Council granted fast-track legal powers to tackle unauthorised land occupations
Published: Friday 15th March 19
A High Court judge has granted Wandsworth Council new legal powers that offer a fast-track solution to limit the impact of unauthorised incursions on publicly owned land in the borough.
An injunction awarded by the court can now be used to bring unlawful land occupations to a swifter conclusion.
As well as speeding up the departure of people from land they’ve occupied without permission, the new powers ensure they cannot simply leave one site and move to another one nearby.
The borough–wide order applies to green open spaces, council-owned car parks and local housing estates and provides an immediate route to bring occupations to a close without requiring a magistrates’ court order.
Injunctions of this type are being increasingly used by councils as a reasonable measure to deal with unauthorised occupations of land they are responsible for maintaining. Other London local authorities already using similar orders include Enfield, Sutton, Croydon, Barking & Dagenham and Waltham Forest.
Parks and open spaces spokesman Cllr Steffi Sutters said: “We are pleased the court has approved our application for additional powers to protect our parks and open spaces.
“Without the legal powers contained in this injunction it can take weeks for an eviction order to be granted. During that time a great deal of environmental damage can be done which ends up costing taxpayers large sums of money to put right.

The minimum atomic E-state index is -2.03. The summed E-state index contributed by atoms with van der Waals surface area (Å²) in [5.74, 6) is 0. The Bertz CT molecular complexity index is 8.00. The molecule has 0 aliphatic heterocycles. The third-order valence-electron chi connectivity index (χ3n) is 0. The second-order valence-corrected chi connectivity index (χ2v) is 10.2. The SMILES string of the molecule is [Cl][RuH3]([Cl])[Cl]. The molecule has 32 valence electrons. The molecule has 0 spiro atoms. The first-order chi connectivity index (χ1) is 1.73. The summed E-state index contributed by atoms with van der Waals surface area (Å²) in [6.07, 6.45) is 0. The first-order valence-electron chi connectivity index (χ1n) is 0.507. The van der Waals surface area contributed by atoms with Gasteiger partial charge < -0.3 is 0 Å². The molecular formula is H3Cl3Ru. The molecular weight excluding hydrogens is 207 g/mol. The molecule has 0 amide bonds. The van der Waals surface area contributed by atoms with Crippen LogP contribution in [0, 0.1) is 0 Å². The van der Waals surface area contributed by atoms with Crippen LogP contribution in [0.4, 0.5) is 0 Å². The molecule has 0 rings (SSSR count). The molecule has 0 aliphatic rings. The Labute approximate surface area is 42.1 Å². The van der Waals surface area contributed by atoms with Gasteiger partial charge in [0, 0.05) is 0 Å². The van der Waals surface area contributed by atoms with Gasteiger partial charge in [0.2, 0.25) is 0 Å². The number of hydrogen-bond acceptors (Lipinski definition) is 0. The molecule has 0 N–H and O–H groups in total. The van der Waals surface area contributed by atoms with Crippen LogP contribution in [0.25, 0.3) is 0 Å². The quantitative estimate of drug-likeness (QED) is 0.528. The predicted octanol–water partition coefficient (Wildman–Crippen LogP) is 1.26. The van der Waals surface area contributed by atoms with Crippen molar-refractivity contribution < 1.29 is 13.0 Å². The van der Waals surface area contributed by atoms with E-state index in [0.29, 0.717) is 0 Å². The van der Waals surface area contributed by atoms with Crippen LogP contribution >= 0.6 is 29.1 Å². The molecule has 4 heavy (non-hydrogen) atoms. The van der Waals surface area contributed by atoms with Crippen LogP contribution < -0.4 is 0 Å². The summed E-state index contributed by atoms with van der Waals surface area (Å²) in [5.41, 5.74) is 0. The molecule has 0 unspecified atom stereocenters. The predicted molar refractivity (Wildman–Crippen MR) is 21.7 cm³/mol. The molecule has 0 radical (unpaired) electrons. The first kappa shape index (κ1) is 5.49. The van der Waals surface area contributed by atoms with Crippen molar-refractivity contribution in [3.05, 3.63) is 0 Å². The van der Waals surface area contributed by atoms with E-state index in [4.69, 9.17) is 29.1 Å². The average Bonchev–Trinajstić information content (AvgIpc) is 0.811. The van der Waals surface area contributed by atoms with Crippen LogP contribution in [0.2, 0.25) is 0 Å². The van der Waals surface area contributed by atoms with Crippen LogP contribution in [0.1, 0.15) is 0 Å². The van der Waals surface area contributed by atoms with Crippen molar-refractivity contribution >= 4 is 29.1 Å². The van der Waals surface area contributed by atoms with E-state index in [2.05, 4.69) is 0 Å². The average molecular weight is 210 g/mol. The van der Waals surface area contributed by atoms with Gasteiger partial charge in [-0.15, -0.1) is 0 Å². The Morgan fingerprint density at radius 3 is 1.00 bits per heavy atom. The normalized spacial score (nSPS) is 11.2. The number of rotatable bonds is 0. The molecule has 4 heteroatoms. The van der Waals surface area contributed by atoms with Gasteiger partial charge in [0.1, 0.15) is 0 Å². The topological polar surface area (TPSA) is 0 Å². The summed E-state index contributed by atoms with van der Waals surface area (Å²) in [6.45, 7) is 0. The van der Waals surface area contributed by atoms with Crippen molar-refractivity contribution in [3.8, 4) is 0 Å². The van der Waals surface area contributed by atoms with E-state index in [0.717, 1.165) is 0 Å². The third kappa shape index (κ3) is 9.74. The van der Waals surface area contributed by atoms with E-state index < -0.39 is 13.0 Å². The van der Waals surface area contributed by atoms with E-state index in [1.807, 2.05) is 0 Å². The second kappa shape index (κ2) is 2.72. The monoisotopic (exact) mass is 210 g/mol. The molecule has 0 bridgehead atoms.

“No-one is entitled to simply set up camp in a park or common. These green spaces are there for the whole community to enjoy and this is not possible if people have occupied parts of that land and essentially restricted it for their own unauthorised use.
“We have seen that in other parts of London these injunctions have proved effective in limiting the impact of these occupations, which is why we have pursued this matter and sought these extra powers from the courts.”
The last major land occupation took place on Tooting Common in 2013, where 134 cubic metres of rubbish was dumped which cost taxpayers £25,000 to clear up. Since then there have been 31 further incursions on council owned land in the borough.
The injunction is an interim one which will remain in force for the next three months until a further hearing is held when the council will seek to make the order permanent.
Anyone who breaches the order faces being found in contempt of court and could be fined, imprisoned or have their assets seized. A copy of the order and a list of sites it applies to will shortly be published on the council’s website.